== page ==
It helps to understand the demographics of the Consumerism Commentary audience. According to Quantcast, the audience is weighted slightly above 35 years old, though there is a strong showing in the 18 to 35 age range. The audience is heavily weighted in favor of high income and graduate-level education. I won’t accept articles written to appeal to a fourth-grade reading level.

In your message to me, briefly explain who you are, why you’d like to write an article for Consumerism Commentary, what you expect to receive from the experience, and offer your idea. If you have several ideas and are willing to let me choose one, that is fine as well, but make sure you have at least one solid idea before contacting. Here’s a nice checklist to help ensure your message will make it through and I’ll respond to the request:

  • Who are you? Offer a brief introduction, particularly if we’ve never spoken before. If we have, remind me just in case. I meet many people, and I feel like my brain is shrinking on a daily basis.
  • Why would you like to contribute? If your intent is advertising, don’t try to hide it. I’ll see through that right away and I will simply ignore your email.
  • What are you expecting in return? I will link back to an author’s website in a bio or byline. It’s rare that I allow any other links unless they are highly relevant, pointing to research, academic studies, or non-commercial content. Guest authors are not paid.
  • What are your ideas? Usually, proposed article titles are enough in the initial email, as long as they are descriptive. If you want to offer more than a title, that’s fine, but do not send a full article.
  • Where can I find your writing? If you’re a published author, let me know. If you have a website or a blog where you write frequently, share the link. If you have any exceptional articles that reflect the type of writing you’d provide to Consumerism Commentary, please share.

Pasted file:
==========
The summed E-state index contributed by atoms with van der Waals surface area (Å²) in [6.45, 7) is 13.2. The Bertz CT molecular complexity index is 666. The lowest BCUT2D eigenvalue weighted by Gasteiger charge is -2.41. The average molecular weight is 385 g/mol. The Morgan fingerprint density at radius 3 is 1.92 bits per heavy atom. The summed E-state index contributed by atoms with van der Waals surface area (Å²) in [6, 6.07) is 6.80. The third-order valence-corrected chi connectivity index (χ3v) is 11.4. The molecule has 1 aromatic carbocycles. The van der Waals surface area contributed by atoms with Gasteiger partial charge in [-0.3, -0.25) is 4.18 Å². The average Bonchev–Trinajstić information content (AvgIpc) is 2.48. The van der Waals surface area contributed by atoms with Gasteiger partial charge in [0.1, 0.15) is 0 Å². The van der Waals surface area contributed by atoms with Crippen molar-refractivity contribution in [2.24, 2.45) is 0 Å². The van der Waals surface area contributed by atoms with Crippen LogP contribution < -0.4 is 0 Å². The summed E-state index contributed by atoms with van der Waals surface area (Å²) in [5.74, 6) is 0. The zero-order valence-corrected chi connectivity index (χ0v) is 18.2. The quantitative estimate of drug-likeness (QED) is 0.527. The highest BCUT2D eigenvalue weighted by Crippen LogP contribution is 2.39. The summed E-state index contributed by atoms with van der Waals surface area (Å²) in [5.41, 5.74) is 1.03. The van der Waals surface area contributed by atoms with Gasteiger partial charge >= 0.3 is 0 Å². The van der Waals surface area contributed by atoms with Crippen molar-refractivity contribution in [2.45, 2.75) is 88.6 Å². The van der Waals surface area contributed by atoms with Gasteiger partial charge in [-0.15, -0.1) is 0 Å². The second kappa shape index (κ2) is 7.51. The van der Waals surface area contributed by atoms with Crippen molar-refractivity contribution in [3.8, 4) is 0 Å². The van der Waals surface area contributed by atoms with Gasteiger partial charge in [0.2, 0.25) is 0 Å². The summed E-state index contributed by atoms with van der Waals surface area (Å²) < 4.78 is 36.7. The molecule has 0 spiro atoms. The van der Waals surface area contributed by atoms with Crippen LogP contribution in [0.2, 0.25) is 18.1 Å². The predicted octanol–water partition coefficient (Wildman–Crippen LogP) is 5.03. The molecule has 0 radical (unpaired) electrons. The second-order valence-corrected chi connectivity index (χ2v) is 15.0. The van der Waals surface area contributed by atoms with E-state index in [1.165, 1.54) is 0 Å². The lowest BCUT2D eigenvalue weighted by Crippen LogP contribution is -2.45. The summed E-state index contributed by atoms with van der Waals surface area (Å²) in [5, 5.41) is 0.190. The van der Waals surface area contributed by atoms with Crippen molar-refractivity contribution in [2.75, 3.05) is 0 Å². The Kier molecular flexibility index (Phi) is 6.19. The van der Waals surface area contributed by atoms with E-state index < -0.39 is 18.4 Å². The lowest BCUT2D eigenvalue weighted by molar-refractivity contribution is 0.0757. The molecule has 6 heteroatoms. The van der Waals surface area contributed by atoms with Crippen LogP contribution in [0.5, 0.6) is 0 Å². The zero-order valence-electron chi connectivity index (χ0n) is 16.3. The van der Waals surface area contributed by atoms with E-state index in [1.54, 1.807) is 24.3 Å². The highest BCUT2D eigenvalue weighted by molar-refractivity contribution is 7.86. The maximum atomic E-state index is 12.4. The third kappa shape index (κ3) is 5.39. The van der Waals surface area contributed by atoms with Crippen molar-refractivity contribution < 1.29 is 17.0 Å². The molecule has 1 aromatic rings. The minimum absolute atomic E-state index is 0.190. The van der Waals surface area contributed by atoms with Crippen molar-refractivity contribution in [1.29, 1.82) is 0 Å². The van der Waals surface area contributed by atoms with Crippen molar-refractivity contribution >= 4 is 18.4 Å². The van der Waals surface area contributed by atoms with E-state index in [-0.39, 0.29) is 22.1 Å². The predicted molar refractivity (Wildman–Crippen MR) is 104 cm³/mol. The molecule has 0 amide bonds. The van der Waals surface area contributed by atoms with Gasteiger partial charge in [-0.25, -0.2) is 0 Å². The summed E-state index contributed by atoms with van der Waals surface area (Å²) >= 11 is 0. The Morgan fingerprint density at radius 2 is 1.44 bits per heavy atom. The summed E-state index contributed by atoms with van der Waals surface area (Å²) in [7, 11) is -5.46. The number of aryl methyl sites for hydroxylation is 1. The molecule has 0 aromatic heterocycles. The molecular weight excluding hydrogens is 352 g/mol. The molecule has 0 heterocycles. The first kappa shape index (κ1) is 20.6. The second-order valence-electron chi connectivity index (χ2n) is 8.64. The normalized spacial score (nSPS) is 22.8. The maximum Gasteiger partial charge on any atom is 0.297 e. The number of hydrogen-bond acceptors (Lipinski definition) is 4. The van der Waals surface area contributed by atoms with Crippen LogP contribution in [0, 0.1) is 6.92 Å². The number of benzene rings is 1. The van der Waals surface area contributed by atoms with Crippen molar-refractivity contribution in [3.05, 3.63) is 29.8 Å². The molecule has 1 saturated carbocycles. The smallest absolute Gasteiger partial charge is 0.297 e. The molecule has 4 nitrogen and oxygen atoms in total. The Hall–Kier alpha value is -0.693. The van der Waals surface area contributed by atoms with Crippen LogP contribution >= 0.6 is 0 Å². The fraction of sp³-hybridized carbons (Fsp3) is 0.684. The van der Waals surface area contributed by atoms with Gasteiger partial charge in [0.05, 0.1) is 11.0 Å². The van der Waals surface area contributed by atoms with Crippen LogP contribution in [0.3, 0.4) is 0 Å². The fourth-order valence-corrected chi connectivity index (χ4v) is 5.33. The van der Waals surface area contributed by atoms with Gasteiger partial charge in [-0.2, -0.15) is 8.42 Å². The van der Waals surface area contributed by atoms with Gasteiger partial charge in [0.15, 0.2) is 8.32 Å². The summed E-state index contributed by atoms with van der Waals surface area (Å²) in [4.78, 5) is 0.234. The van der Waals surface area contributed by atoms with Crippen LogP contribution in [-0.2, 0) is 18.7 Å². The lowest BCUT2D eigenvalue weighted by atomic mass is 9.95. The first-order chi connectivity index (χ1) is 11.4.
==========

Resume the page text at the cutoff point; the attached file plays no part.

• What do you know about Consumerism Commentary? I would much more welcome a guest article from a frequent reader of this website than one from someone whose first visit was yesterday.

Be sure to proofread your message to me, as grammatical errors or a poor command of English could reflect negatively on your ability to produce an article for Consumerism Commentary. I’m not immune to typos, and I forgive them easily. With a large volume of requests, I pay attention to detail.

Once you are ready, you can contact me here with your idea.

Providing the article

Once we’ve agreed to a topic and discussed expectations for timing, send the first draft when it’s ready. Most of the time, only one draft is necessary. I don’t have specific guidelines for writing the article, but I do have a few small restrictions.

  • Don’t include any affiliate or SEO links.
  • Don’t promote a company’s product or service.
  • Don’t unfairly criticize a person or company.

Have someone proofread the article for you.

It is rare that after accepting a proposal I would reject the final article. By accepting the proposal, I have a good suspicion that the result will be suitable for Consumerism Commentary. I would not require a writer to go through the effort of writing and revising only to reject the outcome.